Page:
Running the Gamut: Music, the Aesthetic, and Wittgenstein's Ladder


  • Lawrence Kramer Fordham University, English and Music



Ludwig Wittgenstein’s thinking about musical aesthetics (a small but persistent strain in his writings) focused primarily on questions of demonstration and proper performance: how should this waltz or march sound? These emphases were part of a modernist-inspired effort to move aesthetics down from the heights of Kantian contemplation onto the plain of quotidian practice. But Wittgenstein does not so much escape Kant’s formulations as he extends them. The result opens the possibility of elaborating ordinary, even banal, comments about music into complex accounts of musical meaning.

Author Biography

Lawrence Kramer, Fordham University, English and Music

Lawrence Kramer is Professor of English and Music at Fordham University and editor of the journal 19th-Century Music.  His numerous books on music and culture include, most recently, Musical Meaning: Toward a Critical History (California, 2002), Opera and Modern Culture: Wagner and Strauss (California, 2004), Critical Musicology and the Responsibility of Response: Selected Essays (Ashgate, 2006), Why Classical Music Still Matters (California, 2007), and the forthcoming Interpreting Music (California, 2010).  Musical Meaning and Human Values (Fordham 2009), co-edited with Keith Chapin, is a collection based on an international conference held in Kramer’s honor in 2007.  The conference featured the premiere of nine songs from his cycle The Wanderer and his Shadow to texts adapted from Nietzsche’s The Gay Science.  Recent performances include “A Ring of Light” (song cycle) and “Five Songs and an Epilogue from The Wings of the Dove” (Edinburgh, 2007); “Sand Dunes” (solo flute, New York, 2008); “Song Acts” (Vienna, 2009); and “Ecstasis” (solo piano, Keele, 2009).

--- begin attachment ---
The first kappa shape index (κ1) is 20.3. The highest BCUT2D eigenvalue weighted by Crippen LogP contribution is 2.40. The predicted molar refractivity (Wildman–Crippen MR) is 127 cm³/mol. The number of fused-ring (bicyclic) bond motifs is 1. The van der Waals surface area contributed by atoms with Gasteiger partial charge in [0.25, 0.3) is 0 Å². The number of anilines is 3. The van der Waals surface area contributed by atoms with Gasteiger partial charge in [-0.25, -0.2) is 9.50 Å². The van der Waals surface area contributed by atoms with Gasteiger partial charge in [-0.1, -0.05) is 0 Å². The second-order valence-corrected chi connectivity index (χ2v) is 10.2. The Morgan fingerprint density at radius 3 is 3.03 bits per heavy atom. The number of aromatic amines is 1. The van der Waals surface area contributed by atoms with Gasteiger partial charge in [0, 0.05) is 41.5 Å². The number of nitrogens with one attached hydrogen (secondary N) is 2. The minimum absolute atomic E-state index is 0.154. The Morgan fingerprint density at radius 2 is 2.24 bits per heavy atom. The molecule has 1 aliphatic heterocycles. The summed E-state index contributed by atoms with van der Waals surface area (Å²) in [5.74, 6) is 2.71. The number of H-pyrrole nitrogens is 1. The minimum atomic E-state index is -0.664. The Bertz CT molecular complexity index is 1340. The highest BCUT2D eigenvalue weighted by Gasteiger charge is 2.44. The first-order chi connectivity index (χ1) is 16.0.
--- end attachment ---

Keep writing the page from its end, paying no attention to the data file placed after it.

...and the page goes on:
How to Cite

Kramer, L. (2010). Running the Gamut: Music, the Aesthetic, and Wittgenstein’s Ladder. Konturen, 2(1), 151–167.